What is your job description?
I am an NSF Postdoctoral Fellow in the departments of Entomology and Applied Ecology at North Carolina State University.
What do you study now?
I am interested in understanding how environmental change and life-history traits affect demography and long-term persistence of populations. Identifying how extrinsic (e.g. landscape change, pathogens) and intrinsic (e.g. body size, physiological constraints) factors drive population growth or decline has direct implications for species conservation and preservation of ecosystem function. Declines in bee populations worldwide have raised concerns about the environmental and economic consequences of pollination loss for natural and agricultural ecosystems. My ultimate goal is to identifying causes for these declines to contribute with informed strategies for conservation and restoration of bee populations and the ecosystem services they provide. At the moment, I am mainly working on two projects: 1) I am investigating how urbanization affects immune response and pathogen intensity of native bee fauna, and 2) I am studying the consequences of the evolution of sociality on the immune system of insects.
What is the best thing about your job?
Being able to do what I like. I do some teaching, but I spend most of my time doing research and mentoring amazing students. I’m passionate about bees and I investigate different aspects of their ecology, evolutionary history and how they respond to environmental changes driven by humans. I have fun studying these insects and that makes me very happy. I think this is the best about my job, I have fun working.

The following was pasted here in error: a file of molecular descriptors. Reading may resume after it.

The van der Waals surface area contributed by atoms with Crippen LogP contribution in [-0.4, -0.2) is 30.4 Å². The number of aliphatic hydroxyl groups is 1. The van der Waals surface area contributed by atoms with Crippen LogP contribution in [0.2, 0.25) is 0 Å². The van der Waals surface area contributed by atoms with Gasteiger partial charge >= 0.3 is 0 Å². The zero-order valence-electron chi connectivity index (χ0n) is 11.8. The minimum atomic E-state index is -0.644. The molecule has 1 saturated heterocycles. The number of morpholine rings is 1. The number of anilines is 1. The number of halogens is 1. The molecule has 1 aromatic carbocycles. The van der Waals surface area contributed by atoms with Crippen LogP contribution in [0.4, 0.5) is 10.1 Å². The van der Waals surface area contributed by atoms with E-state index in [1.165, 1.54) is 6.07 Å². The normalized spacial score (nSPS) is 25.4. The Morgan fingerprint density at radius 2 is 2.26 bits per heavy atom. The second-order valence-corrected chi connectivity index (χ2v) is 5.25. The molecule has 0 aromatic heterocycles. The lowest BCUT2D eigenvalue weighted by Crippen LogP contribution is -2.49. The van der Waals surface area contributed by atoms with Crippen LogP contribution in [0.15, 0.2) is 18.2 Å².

What is the worst thing about your job?
What inspired you to first study science?
What do you do in a typical day?
I spend some time in the field, laboratory and in front of the computer. In the Spring and Summer times, I spend most days out in the field collecting bees. During Fall and Winter, I work in the lab in the mornings and spend the afternoons in front of the computer reading and writing papers.
What advice would you give to someone interested in becoming a biologist?
My advice to young people who want to become biologists is to spend time outside observing all the life forms around us. The most interesting things about biology are yet to be discovered!
Margarita on BCI – Research in Panama
In 2007, we spent 6 months documenting some of the research going on in Panama. Margarita was one of them. Here is a clip. Keep a close eye for Margarita’s research on orchid bees.
More about Margarita
- A fun look at Margarita from Our work in Panama
- Her papers on Research Gate
- A profile Margarita from NCSU